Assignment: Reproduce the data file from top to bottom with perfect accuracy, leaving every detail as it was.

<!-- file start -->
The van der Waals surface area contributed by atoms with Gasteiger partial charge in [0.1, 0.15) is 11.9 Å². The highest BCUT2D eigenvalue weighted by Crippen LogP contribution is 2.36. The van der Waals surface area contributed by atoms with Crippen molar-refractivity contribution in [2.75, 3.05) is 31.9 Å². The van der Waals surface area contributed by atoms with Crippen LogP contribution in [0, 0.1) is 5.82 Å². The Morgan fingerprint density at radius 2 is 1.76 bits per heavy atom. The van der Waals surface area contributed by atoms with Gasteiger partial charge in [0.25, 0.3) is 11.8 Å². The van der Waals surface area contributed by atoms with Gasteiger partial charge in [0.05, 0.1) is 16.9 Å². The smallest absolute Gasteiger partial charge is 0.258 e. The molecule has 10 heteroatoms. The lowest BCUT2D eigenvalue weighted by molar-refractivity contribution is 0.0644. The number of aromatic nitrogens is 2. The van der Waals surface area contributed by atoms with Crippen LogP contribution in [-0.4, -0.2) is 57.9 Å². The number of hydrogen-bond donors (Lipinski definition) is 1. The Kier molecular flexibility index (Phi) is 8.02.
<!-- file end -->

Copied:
The van der Waals surface area contributed by atoms with Gasteiger partial charge in [0.1, 0.15) is 11.9 Å². The highest BCUT2D eigenvalue weighted by Crippen LogP contribution is 2.36. The van der Waals surface area contributed by atoms with Crippen molar-refractivity contribution in [2.75, 3.05) is 31.9 Å². The van der Waals surface area contributed by atoms with Crippen LogP contribution in [0, 0.1) is 5.82 Å². The Morgan fingerprint density at radius 2 is 1.76 bits per heavy atom. The van der Waals surface area contributed by atoms with Gasteiger partial charge in [0.25, 0.3) is 11.8 Å². The van der Waals surface area contributed by atoms with Gasteiger partial charge in [0.05, 0.1) is 16.9 Å². The smallest absolute Gasteiger partial charge is 0.258 e. The molecule has 10 heteroatoms. The lowest BCUT2D eigenvalue weighted by molar-refractivity contribution is 0.0644. The number of aromatic nitrogens is 2. The van der Waals surface area contributed by atoms with Crippen LogP contribution in [-0.4, -0.2) is 57.9 Å². The number of hydrogen-bond donors (Lipinski definition) is 1. The Kier molecular flexibility index (Phi) is 8.02.